Phishing Protection: A Short Guide

Email Security

The proliferation of the internet has led to some astounding developments in key areas of life. However, it’s also opened the door for many to scam those unaware of newfound and harmful digital scamming techniques. One of the most popular of these among scammers is phishing, wherein a victim clicks a link, usually sent by e-mail or voice message, and hands over personal information, such as social security or credit card numbers.

There are have thousands upon thousands of phishing scams launched in the last year and these attacks are estimated to have cost the public nearly sixty million dollars total. Scammers update their tactics often, but there are a few key similarities between many types of phishing attacks and scams.

Typically, phishing scams will be sent from sources that seem trustworthy and do a good job of posing as a legitimate company or source of information. This way, the scammers can trick you to clicking a link and leading you to a place to input your information. There are also a number of different types of phishing scams possible with new digital technologies.

E-Mail Phishing

Again, this is the most popular and widely known form of phishing, as most of the modern world communicates through e-mail and it’s not always easy to separate ordinary spam from truly dangerous phishing scams. The scammer sends an e-mail with fraudulent information in an attempt to steal valuable information from the victim.

Malware Phishing

Similar to e-mail phishing, malware phishing scammers ask victims to click a link, which in turn installs malware onto their device. This malware is designed to steal sensitive information right under the victim’s nose. Although e-mail phishing is more well known, malware phishing is actually more prevalent on a case-by-case basis.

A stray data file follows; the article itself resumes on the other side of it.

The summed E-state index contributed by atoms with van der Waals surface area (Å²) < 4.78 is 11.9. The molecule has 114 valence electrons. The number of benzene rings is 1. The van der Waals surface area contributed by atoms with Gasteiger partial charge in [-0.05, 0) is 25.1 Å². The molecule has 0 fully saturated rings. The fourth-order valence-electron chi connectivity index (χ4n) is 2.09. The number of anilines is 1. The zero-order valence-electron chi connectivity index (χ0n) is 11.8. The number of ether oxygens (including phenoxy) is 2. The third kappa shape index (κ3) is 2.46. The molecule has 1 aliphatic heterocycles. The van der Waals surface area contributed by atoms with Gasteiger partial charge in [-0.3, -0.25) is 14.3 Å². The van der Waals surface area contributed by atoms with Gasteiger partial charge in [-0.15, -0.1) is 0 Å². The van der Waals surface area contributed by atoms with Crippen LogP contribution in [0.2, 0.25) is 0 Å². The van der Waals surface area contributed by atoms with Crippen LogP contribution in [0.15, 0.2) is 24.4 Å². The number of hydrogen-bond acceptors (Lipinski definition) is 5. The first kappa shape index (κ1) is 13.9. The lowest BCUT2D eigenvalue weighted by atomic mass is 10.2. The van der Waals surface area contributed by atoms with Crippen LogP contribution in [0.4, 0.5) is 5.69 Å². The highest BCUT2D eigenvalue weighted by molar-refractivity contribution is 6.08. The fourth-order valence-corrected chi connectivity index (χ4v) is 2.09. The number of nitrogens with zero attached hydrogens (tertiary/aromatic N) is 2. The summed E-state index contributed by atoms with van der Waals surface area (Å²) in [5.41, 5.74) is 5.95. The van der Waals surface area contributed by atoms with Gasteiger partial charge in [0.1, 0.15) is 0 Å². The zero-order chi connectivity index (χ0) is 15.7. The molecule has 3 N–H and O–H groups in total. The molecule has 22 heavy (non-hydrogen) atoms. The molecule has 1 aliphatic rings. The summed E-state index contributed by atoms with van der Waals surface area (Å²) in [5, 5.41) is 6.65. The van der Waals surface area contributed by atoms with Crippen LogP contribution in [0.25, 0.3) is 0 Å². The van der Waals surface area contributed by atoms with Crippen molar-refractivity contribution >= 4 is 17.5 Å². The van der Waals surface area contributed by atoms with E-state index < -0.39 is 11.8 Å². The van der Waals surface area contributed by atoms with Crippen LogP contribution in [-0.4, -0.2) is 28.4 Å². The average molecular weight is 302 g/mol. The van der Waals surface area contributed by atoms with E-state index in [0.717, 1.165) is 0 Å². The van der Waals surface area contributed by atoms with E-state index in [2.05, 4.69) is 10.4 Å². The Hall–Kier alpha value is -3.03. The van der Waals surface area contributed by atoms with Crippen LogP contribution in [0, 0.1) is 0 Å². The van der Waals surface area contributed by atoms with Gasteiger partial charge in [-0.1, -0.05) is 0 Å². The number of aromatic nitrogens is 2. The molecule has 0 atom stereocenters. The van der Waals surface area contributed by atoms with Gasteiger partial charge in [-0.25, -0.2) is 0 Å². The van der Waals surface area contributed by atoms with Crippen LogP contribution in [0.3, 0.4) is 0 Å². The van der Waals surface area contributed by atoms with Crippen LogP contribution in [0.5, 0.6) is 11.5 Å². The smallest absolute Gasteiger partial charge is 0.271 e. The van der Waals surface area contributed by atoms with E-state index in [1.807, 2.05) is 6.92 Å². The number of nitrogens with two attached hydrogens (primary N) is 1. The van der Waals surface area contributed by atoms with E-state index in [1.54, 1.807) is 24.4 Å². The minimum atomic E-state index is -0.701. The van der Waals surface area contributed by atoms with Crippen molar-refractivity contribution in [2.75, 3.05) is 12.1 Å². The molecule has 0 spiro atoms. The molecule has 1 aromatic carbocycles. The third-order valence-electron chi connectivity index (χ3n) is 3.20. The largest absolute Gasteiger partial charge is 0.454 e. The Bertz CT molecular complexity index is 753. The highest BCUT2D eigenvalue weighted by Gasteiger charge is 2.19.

Hackers are using your business e-mail to impersonate you or your brand, putting your reputation and your customers at risk. Join us for this informative webinar on how you can protect your company.


Spear Phishing

This sort of phishing consists of sending an attack to a well-researched and narrow target. It differs from many other forms of phishing because instead of trying to cast a “wide net” spear phishing aims to take down one source of information, usually owned by powerful entities such as business executives or other important people.

Search Engine Phishing

This type of phishing involves scammers setting up entire websites in an effort to receive personal information or force victims to send them direct payments. These websites are fraudulent and serve no other real purpose other than to scam the general population and increase the scammers’ revenue streams.


Shorthand for “voice phishing,” vishing is the same concept as most other phishing scams, but with the caveat that the scammer is using their voice to collect information. Often, vishing involves unknown numbers alerting victims to some sort of emergency, usually with the law. Recently, vishing has been an issue, as many scammers have claimed to be “NYPD law enforcement” in order to get victims to answer their requests and collect their personal information.


Much like search engine phishing, pharming involves fake websites. During the pharming process, sophisticated technology will take people from legitimate websites and redirect them to fake or fraudulent sites which exist solely to collect personal information. This process is often seamless and the user is unaware that they are not on the correct website.

Steps You Can Take to Protect Yourself

Despite the prevalence and severity of phishing scams, there are several steps ordinary people can take to protect themselves. Firstly, you can download security software from a number of sites, as long as you’re sure that the sites and software are reputable. You can also protect your mobile device by installing software which will update automatically. Third, you can protect important accounts by using “two step verification” which involves the owner of the account calling or texting your mobile device to ensure you’re truly the one who’s requesting access to the account. Finally, you can protect all of your data by backing it up. Simply ensure that your back ups are not connected to your home network and are stored in a safe and secure location.